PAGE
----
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The latest Hong Kong Legends title to drop onto my doormat represents a radical departure for action superstars Jackie Chan and Sammo Hung. Heart of the Dragon (Long de xin in Cantonese) does away with much of the high-kicking antics that made the duo famous, focusing instead on dramatic elements as it explores the relationship between two very different brothers.

Heart of the Dragon
Jackie Chan star as Tat Fung, a SWAT team officer who dreams of resigning from the force to go sailing around the world. However, his dreams have thus far taken a back seat to his responsibilities, including those as carer to his older brother (Sammo Hung), who suffers from a severe learning difficulty, and to his loving girlfriend (Emily Chu). While playing cops and robbers with his friends, Tat’s brother inadvertently gains possession of the loot from a robbery after the courier mistakes him for a real policeman. Fearing a reprisal from his boss, the courier seeks police protection in exchange for informing on his associates, and so in an attempt to force Tat to divulge the whereabouts of the informant, the gang kidnap his brother. With his brother’s fate in his hands, Tat is forced to decide between the two most important things in his life: his family and his career.

The film is presented in the slightly cropped 1.78:1 ratio, complete with customary anamorphic enhancement. Sadly the transfer is somewhat lacking when compared to recent Hong Kong Legends efforts. The image is a little too soft for my liking, and features an excessive amount of grain throughout. There’s also a terribly distracting moment during the car chase when the image quality deteriorates and drifts out of focus for what seems like an eternity. Contrast and black levels were also a problem, particularly during the darker scenes at the construction site towards the end of the film. Colour rendition is passable, but even this is suffers when compared to the region one release.  Obviously a lot of the problems stem from the condition of the source material, and while this is still a fairly impressive restoration job considering what they had to work with, I don’t rate this as highly as most recent efforts.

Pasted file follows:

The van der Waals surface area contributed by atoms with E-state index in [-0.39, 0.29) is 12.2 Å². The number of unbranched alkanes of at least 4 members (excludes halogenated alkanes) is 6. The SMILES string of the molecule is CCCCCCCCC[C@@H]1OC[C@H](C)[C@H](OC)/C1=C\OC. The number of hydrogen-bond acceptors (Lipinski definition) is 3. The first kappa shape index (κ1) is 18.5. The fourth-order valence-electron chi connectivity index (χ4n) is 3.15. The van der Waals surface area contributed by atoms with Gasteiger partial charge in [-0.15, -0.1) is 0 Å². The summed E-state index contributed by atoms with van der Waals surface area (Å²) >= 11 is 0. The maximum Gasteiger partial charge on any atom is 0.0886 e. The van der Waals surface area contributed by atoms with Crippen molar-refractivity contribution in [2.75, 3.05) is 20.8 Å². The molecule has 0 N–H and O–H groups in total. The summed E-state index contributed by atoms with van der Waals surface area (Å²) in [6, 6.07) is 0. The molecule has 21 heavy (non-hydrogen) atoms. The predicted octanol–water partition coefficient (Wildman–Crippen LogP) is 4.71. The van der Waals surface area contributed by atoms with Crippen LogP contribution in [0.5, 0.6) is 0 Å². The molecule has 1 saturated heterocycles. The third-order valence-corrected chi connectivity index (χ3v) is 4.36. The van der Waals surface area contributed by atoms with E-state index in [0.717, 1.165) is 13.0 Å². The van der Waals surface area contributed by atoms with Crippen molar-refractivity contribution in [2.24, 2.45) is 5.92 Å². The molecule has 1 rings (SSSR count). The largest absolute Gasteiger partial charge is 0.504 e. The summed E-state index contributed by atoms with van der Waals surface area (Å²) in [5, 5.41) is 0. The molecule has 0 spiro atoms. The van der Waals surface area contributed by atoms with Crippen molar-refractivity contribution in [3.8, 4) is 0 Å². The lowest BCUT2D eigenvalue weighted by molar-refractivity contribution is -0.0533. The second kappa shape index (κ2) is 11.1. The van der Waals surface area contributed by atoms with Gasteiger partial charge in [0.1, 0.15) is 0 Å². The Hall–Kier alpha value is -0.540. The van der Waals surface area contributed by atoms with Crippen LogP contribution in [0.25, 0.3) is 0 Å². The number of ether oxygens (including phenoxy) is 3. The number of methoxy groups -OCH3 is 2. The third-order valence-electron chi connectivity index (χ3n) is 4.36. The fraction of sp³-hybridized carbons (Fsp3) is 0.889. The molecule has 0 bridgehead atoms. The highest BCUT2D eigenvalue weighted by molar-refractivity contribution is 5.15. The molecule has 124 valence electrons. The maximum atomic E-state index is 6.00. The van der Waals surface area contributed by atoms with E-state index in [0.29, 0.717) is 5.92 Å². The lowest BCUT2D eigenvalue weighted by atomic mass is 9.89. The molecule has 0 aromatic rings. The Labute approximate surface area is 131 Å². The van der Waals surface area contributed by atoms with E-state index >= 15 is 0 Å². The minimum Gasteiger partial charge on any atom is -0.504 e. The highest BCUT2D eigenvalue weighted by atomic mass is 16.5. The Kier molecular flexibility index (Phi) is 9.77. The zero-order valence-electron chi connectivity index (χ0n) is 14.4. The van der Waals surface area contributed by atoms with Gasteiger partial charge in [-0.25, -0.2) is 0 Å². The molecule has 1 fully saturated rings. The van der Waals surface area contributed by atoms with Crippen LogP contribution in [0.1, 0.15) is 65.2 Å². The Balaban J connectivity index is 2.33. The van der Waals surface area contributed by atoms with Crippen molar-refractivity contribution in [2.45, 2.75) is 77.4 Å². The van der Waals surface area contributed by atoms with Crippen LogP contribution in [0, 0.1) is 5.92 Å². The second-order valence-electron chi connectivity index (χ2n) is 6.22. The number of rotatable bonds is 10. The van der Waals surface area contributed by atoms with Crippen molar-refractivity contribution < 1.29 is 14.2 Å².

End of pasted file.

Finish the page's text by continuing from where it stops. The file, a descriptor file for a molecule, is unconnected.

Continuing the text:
Heart of the Dragon
As with the video before it, the audio leaves a little to be desired. Presented in Dolby Digital 5.1 in both the original Cantonese and dubbed English, the track is terribly flat throughout, resulting in an unsatisfying listening experience. Now I know that Hong Kong flicks of this era didn’t exactly have dynamic soundtracks to begin with, but Heart of the Dragon suffers in comparison to almost every HKL release in my collection (and that’s quite a few now). This lifelessness makes the already conspicuous looping even more obvious, and extremes of bass and treble cause the track no end of problems.

The dialogue issues are exacerbated by the relatively poor quality of the subtitles, which border on what many would refer to as ‘dubtitles’. There are times when the subtitles mirror the English dub all too closely, and one particularly bad instance is highlighted when Bey Logan talks us through a scene in the commentary. The subtitles bare little resemblance to Bey‘s translation, and serve only to dumb down the exchange.

Heart of the Dragon